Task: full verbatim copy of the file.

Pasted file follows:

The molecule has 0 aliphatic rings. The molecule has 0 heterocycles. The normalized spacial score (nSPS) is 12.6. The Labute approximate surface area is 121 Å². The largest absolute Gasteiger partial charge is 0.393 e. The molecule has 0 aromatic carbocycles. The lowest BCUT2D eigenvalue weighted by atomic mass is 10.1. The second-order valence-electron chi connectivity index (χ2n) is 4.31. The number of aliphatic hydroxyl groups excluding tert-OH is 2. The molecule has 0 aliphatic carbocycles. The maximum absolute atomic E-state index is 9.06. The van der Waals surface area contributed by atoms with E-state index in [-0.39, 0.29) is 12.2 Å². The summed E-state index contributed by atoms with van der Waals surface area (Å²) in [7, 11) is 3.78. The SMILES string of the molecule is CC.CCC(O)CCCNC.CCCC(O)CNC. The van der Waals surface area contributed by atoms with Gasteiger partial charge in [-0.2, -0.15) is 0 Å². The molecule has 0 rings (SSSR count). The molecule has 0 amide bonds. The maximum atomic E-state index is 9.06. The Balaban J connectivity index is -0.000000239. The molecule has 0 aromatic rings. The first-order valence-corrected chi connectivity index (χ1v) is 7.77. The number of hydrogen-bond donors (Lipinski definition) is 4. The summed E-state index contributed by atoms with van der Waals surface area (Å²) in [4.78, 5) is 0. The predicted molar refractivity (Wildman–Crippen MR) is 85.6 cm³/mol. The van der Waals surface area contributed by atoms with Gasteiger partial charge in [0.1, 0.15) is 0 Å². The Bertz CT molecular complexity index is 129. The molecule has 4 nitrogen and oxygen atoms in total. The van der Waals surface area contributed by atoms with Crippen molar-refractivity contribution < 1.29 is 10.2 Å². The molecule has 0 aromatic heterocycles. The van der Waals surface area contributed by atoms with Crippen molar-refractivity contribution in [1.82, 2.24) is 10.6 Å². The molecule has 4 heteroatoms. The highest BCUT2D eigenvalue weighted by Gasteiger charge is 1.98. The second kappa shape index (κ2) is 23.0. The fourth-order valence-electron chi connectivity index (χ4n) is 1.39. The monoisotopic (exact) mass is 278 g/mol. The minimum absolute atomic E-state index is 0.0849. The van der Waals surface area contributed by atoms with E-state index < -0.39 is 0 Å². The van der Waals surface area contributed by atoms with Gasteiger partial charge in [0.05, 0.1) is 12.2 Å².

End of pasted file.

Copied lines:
The molecule has 0 aliphatic rings. The molecule has 0 heterocycles. The normalized spacial score (nSPS) is 12.6. The Labute approximate surface area is 121 Å². The largest absolute Gasteiger partial charge is 0.393 e. The molecule has 0 aromatic carbocycles. The lowest BCUT2D eigenvalue weighted by atomic mass is 10.1. The second-order valence-electron chi connectivity index (χ2n) is 4.31. The number of aliphatic hydroxyl groups excluding tert-OH is 2. The molecule has 0 aliphatic carbocycles. The maximum absolute atomic E-state index is 9.06. The van der Waals surface area contributed by atoms with E-state index in [-0.39, 0.29) is 12.2 Å². The summed E-state index contributed by atoms with van der Waals surface area (Å²) in [7, 11) is 3.78. The SMILES string of the molecule is CC.CCC(O)CCCNC.CCCC(O)CNC. The van der Waals surface area contributed by atoms with Gasteiger partial charge in [-0.2, -0.15) is 0 Å². The molecule has 0 rings (SSSR count). The molecule has 0 amide bonds. The maximum atomic E-state index is 9.06. The Balaban J connectivity index is -0.000000239. The molecule has 0 aromatic rings. The first-order valence-corrected chi connectivity index (χ1v) is 7.77. The number of hydrogen-bond donors (Lipinski definition) is 4. The summed E-state index contributed by atoms with van der Waals surface area (Å²) in [4.78, 5) is 0. The predicted molar refractivity (Wildman–Crippen MR) is 85.6 cm³/mol. The van der Waals surface area contributed by atoms with Gasteiger partial charge in [0.1, 0.15) is 0 Å². The Bertz CT molecular complexity index is 129. The molecule has 4 nitrogen and oxygen atoms in total. The van der Waals surface area contributed by atoms with Crippen molar-refractivity contribution < 1.29 is 10.2 Å². The molecule has 0 aromatic heterocycles. The van der Waals surface area contributed by atoms with Crippen molar-refractivity contribution in [1.82, 2.24) is 10.6 Å². The molecule has 4 heteroatoms. The highest BCUT2D eigenvalue weighted by Gasteiger charge is 1.98. The second kappa shape index (κ2) is 23.0. The fourth-order valence-electron chi connectivity index (χ4n) is 1.39. The monoisotopic (exact) mass is 278 g/mol. The minimum absolute atomic E-state index is 0.0849. The van der Waals surface area contributed by atoms with E-state index < -0.39 is 0 Å². The van der Waals surface area contributed by atoms with Gasteiger partial charge in [0.05, 0.1) is 12.2 Å².